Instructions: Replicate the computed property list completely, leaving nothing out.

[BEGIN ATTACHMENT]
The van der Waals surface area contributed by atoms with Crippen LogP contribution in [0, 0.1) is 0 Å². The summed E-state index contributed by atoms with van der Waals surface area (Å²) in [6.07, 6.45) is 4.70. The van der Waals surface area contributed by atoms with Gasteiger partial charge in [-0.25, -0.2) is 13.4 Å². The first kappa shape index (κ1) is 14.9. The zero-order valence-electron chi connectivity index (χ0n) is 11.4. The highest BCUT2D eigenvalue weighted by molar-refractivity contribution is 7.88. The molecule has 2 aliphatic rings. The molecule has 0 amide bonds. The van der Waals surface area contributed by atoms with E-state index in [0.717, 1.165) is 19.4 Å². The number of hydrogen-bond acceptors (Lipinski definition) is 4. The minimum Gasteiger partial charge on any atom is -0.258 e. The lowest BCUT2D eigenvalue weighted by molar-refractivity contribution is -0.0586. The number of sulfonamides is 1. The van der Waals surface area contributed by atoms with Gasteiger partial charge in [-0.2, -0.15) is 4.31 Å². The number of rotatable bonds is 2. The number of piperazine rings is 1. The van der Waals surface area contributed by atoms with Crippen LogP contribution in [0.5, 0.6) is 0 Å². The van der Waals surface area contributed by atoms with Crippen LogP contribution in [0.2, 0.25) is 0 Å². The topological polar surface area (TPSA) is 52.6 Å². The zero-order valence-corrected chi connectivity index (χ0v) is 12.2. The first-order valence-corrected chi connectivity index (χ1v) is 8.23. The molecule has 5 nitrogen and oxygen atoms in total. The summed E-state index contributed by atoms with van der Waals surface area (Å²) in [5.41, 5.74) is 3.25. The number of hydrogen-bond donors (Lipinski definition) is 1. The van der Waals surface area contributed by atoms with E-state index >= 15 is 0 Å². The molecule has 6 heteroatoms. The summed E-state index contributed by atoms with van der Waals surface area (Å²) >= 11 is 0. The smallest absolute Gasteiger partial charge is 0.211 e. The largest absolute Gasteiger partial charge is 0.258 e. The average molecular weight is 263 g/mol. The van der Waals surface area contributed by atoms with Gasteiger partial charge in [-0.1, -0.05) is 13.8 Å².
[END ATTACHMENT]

The van der Waals surface area contributed by atoms with Crippen LogP contribution in [0, 0.1) is 0 Å². The summed E-state index contributed by atoms with van der Waals surface area (Å²) in [6.07, 6.45) is 4.70. The van der Waals surface area contributed by atoms with Gasteiger partial charge in [-0.25, -0.2) is 13.4 Å². The first kappa shape index (κ1) is 14.9. The zero-order valence-electron chi connectivity index (χ0n) is 11.4. The highest BCUT2D eigenvalue weighted by molar-refractivity contribution is 7.88. The molecule has 2 aliphatic rings. The molecule has 0 amide bonds. The van der Waals surface area contributed by atoms with E-state index in [0.717, 1.165) is 19.4 Å². The number of hydrogen-bond acceptors (Lipinski definition) is 4. The minimum Gasteiger partial charge on any atom is -0.258 e. The lowest BCUT2D eigenvalue weighted by molar-refractivity contribution is -0.0586. The number of sulfonamides is 1. The van der Waals surface area contributed by atoms with Gasteiger partial charge in [-0.2, -0.15) is 4.31 Å². The number of rotatable bonds is 2. The number of piperazine rings is 1. The van der Waals surface area contributed by atoms with Crippen LogP contribution in [0.5, 0.6) is 0 Å². The van der Waals surface area contributed by atoms with Crippen LogP contribution in [0.2, 0.25) is 0 Å². The topological polar surface area (TPSA) is 52.6 Å². The zero-order valence-corrected chi connectivity index (χ0v) is 12.2. The first-order valence-corrected chi connectivity index (χ1v) is 8.23. The molecule has 5 nitrogen and oxygen atoms in total. The summed E-state index contributed by atoms with van der Waals surface area (Å²) in [5.41, 5.74) is 3.25. The number of hydrogen-bond donors (Lipinski definition) is 1. The van der Waals surface area contributed by atoms with E-state index >= 15 is 0 Å². The molecule has 6 heteroatoms. The summed E-state index contributed by atoms with van der Waals surface area (Å²) >= 11 is 0. The smallest absolute Gasteiger partial charge is 0.211 e. The largest absolute Gasteiger partial charge is 0.258 e. The average molecular weight is 263 g/mol. The van der Waals surface area contributed by atoms with Gasteiger partial charge in [-0.1, -0.05) is 13.8 Å².